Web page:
Enhanced regional cooperation vital to curbing spread of terrorism, senior UN official says

Under-Secretary-General for Political Affairs Jeffrey Feltman. Photo: AU Commission

13 June 2013 – The top United Nations political official today urged participants at an international counter-terrorism conference to work with the Organization to enhance regional coordination and coherence to overcome the threat of terrorism and extremism.

“We see terrorism expanding its geographic range, reaching distant and unlikely corners and not confined to a select group of countries or a single region,” Jeffrey Feltman, Under Secretary-General for Political Affairs said at the opening session of the International Counter-Terrorism Focal Points Conference in Geneva.

“The UN is your partner in enhancing regional links,” Mr. Feltman told participants of the two-day conference, who included more than 200 Government officials, national counter-terrorism experts, UN representatives and practitioners from international, regional and civil society organizations.

He also highlighted the need to learn from each other and work across sectors to address socio-economic and political conditions, such as unemployment, lack of education and absence of rule of law and good governance, which “let terrorists gain sympathy, spread extremism and develop a narrative in support for violence.”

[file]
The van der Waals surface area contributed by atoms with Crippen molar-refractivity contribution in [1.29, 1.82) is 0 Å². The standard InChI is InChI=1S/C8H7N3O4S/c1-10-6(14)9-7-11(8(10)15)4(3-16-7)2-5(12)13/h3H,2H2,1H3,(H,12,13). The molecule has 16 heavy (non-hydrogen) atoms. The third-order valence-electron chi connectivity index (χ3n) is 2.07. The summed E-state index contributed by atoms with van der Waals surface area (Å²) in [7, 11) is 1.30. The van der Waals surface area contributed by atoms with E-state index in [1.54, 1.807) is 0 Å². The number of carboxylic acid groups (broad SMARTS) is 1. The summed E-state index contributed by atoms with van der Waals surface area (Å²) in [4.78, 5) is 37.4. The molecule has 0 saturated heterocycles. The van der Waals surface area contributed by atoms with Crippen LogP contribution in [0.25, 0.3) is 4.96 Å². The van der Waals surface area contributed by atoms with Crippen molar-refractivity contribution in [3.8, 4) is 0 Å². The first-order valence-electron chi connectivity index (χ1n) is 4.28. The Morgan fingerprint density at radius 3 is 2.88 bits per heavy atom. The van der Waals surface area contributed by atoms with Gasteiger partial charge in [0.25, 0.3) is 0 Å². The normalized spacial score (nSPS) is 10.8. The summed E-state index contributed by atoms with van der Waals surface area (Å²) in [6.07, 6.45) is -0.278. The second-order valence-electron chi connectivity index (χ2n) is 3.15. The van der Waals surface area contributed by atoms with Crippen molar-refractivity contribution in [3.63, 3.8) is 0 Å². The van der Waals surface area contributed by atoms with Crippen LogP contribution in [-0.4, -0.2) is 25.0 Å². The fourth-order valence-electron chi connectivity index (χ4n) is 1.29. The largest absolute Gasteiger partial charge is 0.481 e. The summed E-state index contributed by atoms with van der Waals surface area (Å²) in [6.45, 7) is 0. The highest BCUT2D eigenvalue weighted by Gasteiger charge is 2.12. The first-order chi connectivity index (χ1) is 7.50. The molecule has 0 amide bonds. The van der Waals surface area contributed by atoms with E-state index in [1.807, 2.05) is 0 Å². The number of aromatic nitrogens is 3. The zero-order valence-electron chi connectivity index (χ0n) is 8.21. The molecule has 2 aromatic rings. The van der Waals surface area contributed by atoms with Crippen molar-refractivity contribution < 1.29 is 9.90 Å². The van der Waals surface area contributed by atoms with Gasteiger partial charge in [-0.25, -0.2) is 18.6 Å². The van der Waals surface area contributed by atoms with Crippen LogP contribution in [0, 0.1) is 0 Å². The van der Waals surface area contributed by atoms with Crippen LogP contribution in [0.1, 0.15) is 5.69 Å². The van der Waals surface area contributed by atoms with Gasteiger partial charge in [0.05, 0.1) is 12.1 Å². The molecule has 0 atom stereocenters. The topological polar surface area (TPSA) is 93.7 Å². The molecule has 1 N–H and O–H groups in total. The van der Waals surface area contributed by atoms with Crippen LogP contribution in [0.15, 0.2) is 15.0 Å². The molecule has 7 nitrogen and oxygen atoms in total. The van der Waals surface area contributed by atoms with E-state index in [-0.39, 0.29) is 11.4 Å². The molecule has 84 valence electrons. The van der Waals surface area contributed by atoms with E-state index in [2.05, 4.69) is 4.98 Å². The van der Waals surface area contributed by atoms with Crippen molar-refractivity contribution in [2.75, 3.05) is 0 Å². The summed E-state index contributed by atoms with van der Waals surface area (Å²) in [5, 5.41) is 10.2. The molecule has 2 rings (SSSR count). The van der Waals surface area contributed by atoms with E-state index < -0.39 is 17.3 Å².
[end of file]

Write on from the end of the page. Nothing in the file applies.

Mr. Feltman also noted the importance of national counter-terrorism focal points to ensure that all relevant sections of Government, including those who are not traditionally associated with security, working together.

“Through this Conference, the United Nations intends to further emphasize the critical role that counter-terrorism coordinators play in the fight against terrorism at the national, regional and international levels,” the UN official said.

Emphasizing the importance of human rights in finding sustainable solutions to countering extremism and terrorism, Mr. Feltman said that “if we allow compromise on human rights, we are not countering terrorism but letting it get its way.”

The UN Counter-Terrorism Implementation Task Force (CTITF), as set up in 2005, brings together 31 UN entities, working under mandates from the General Assembly, the Security Council and various specialized agencies, funds and programmes.

It works with Member States to provide necessary policy support and technical assistance.

Several Security Council mandated bodies, including the Counter-Terrorism Executive Directorate (CTED) of the Counter-Terrorism Committee, the Al-Qaida Taliban Sanctions Monitoring Teams and the 1540 Monitoring Team and the UN Office on Drugs and Crime (UNODC) are key partners under the CTITF framework.


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